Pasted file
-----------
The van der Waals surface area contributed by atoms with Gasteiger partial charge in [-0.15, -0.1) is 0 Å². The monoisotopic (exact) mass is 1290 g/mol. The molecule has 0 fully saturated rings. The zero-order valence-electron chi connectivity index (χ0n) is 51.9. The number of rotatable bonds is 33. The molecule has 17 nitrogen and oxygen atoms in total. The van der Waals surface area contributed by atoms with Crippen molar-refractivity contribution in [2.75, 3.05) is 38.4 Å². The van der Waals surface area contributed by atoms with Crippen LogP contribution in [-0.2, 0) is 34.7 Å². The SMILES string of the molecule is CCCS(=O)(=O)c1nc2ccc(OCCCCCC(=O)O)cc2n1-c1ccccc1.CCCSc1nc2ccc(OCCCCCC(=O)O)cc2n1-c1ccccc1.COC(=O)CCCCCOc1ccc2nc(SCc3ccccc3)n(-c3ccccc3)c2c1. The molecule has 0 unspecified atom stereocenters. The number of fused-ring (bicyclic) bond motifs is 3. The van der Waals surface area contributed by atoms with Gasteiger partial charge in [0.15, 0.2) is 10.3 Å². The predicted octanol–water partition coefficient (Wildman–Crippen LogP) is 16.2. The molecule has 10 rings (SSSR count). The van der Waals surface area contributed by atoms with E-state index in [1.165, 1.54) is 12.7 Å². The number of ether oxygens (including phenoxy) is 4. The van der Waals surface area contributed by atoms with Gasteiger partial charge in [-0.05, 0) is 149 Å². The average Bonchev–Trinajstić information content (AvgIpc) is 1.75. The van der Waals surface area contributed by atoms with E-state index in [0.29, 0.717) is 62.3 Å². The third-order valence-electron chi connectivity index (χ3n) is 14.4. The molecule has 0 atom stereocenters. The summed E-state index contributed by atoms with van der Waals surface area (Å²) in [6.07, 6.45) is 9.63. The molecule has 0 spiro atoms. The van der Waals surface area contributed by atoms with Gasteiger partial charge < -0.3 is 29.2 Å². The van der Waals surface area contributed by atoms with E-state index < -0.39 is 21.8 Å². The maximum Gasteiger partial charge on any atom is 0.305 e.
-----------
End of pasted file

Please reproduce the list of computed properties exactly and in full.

The van der Waals surface area contributed by atoms with Gasteiger partial charge in [-0.15, -0.1) is 0 Å². The monoisotopic (exact) mass is 1290 g/mol. The molecule has 0 fully saturated rings. The zero-order valence-electron chi connectivity index (χ0n) is 51.9. The number of rotatable bonds is 33. The molecule has 17 nitrogen and oxygen atoms in total. The van der Waals surface area contributed by atoms with Crippen molar-refractivity contribution in [2.75, 3.05) is 38.4 Å². The van der Waals surface area contributed by atoms with Crippen LogP contribution in [-0.2, 0) is 34.7 Å². The SMILES string of the molecule is CCCS(=O)(=O)c1nc2ccc(OCCCCCC(=O)O)cc2n1-c1ccccc1.CCCSc1nc2ccc(OCCCCCC(=O)O)cc2n1-c1ccccc1.COC(=O)CCCCCOc1ccc2nc(SCc3ccccc3)n(-c3ccccc3)c2c1. The molecule has 0 unspecified atom stereocenters. The number of fused-ring (bicyclic) bond motifs is 3. The van der Waals surface area contributed by atoms with Gasteiger partial charge in [0.15, 0.2) is 10.3 Å². The predicted octanol–water partition coefficient (Wildman–Crippen LogP) is 16.2. The molecule has 10 rings (SSSR count). The van der Waals surface area contributed by atoms with E-state index in [1.165, 1.54) is 12.7 Å². The number of ether oxygens (including phenoxy) is 4. The van der Waals surface area contributed by atoms with Gasteiger partial charge in [-0.05, 0) is 149 Å². The average Bonchev–Trinajstić information content (AvgIpc) is 1.75. The van der Waals surface area contributed by atoms with E-state index in [0.29, 0.717) is 62.3 Å². The third-order valence-electron chi connectivity index (χ3n) is 14.4. The molecule has 0 atom stereocenters. The summed E-state index contributed by atoms with van der Waals surface area (Å²) in [6.07, 6.45) is 9.63. The molecule has 0 spiro atoms. The van der Waals surface area contributed by atoms with Gasteiger partial charge < -0.3 is 29.2 Å². The van der Waals surface area contributed by atoms with E-state index < -0.39 is 21.8 Å². The maximum Gasteiger partial charge on any atom is 0.305 e.